My interview for the ‘Women in Sustainability‘ series and the early influence of the Greenham Common women’s peace camp.
“What do we mean by social change? How can it be achieved?
Writing an essay on this nebulous subject when studying for a PG Cert in Media, Campaigning & Social Change last year was one of the most frustrating yet satisfying, parts of my course. Continue reading “Understanding Change: Plastics”
I spoke to Christopher Davies, International Director of Corporate Responsibility and Campaigns at The Body Shop International and Chris Gale, European Social Mission Strategy and Policy Manager, Ben & Jerry’s, two companies with a long history of social activism, to learn how business can leverage their capabilities and influence to mobilise supporters towards action in support of social change. Continue reading “The Activist Companies”
“The decision to protest is not taken in a social vacuum”
(Klandermans & Van Stekelenburg, 2013)
“If we can make a critic laugh, that is the first step towards subverting their homophobia.” (Peter Tatchell, 2016)
Campaigners responded in a beautiful and creative way when the authorities stopped demonstrations at the UN climate discussions following the 2015 Paris terror attacks. Thousands of climate activists had expected to march in Paris to put pressure on governments to end reliance on fossil fuels. Following the decision to ban on protests in public spaces campaigners had to think quickly, respectfully and imaginatively to make their “voices heard”. Instead of marching thousands of shoes were placed on the Place de la République in a ‘silent march’. Continue reading “Turn to Face the Change”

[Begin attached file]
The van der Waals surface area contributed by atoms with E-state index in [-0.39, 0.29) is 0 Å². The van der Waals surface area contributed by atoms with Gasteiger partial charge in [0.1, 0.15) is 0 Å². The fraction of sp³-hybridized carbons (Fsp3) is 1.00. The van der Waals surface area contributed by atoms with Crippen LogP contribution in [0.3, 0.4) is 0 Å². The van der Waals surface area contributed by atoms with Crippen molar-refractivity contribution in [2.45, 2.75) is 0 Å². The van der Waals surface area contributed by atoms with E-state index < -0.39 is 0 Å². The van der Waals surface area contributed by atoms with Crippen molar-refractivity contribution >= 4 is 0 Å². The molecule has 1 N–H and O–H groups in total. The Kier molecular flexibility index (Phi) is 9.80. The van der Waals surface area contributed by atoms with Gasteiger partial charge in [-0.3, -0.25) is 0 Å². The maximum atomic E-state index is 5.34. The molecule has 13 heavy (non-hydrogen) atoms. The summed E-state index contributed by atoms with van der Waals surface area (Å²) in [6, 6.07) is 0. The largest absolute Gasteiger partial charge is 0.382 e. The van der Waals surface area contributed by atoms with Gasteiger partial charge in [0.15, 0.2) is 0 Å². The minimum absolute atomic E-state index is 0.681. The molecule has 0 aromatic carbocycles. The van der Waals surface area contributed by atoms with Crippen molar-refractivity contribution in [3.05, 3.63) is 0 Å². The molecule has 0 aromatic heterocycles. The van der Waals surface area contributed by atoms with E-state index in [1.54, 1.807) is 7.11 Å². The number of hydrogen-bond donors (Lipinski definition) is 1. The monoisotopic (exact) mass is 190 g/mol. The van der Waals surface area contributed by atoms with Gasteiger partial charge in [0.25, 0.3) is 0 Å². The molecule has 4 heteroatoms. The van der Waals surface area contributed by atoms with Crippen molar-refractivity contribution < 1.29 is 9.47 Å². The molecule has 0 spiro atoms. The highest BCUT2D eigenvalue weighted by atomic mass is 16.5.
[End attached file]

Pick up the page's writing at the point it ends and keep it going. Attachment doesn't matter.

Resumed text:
It is good to end the year with some positive news; the announcement that the value of assets committed to some form of divestment from fossil fuel companies has reached $5 trillion. Continue reading “Fossil Fuel Divestment: What Makes a Successful Movement?”
In a recent blog I examined the approach of Stop Funding Hate, a campaign calling for companies to withdraw their advertising from newspapers – the Daily Mail, the Daily Express and The Sun – that often carry incendiary, divisive anti-migrant headlines.
It is a corporate responsibility approach to change according to Krznaric (2007) seeking to alter the behaviour of organisations through threatening reputation “with name and shame campaigns” (Krznaric, 2007: 59). Continue reading “Corporate Competition & ‘Field Level’ Change”
In a recent discussion in class* it was noted that the objective of the Stop Funding Hate campaign was to change the headlines and tone down the anti-migrant and xenophobic rhetoric in the Daily Mail, Daily Express and The Sun.
I would question whether this is the aim of the campaign, even if this is the change they want to see.